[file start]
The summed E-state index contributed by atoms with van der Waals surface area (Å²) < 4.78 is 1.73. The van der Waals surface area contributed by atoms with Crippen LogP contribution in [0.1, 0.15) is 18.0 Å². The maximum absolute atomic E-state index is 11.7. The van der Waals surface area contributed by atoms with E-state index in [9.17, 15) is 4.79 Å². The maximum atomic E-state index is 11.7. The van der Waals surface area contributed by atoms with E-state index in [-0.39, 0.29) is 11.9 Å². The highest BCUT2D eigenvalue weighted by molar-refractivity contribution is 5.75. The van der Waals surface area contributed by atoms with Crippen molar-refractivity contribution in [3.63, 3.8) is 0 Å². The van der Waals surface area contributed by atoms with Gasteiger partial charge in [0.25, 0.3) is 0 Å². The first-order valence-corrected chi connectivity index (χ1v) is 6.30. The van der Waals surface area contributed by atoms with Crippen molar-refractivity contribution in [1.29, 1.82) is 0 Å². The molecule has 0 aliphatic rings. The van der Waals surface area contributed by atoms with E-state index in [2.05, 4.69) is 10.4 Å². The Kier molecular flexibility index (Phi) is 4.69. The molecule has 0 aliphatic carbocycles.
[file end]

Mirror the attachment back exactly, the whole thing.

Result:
The summed E-state index contributed by atoms with van der Waals surface area (Å²) < 4.78 is 1.73. The van der Waals surface area contributed by atoms with Crippen LogP contribution in [0.1, 0.15) is 18.0 Å². The maximum absolute atomic E-state index is 11.7. The van der Waals surface area contributed by atoms with E-state index in [9.17, 15) is 4.79 Å². The maximum atomic E-state index is 11.7. The van der Waals surface area contributed by atoms with E-state index in [-0.39, 0.29) is 11.9 Å². The highest BCUT2D eigenvalue weighted by molar-refractivity contribution is 5.75. The van der Waals surface area contributed by atoms with Crippen molar-refractivity contribution in [3.63, 3.8) is 0 Å². The van der Waals surface area contributed by atoms with Gasteiger partial charge in [0.25, 0.3) is 0 Å². The first-order valence-corrected chi connectivity index (χ1v) is 6.30. The van der Waals surface area contributed by atoms with Crippen molar-refractivity contribution in [1.29, 1.82) is 0 Å². The molecule has 0 aliphatic rings. The van der Waals surface area contributed by atoms with E-state index in [2.05, 4.69) is 10.4 Å². The Kier molecular flexibility index (Phi) is 4.69. The molecule has 0 aliphatic carbocycles.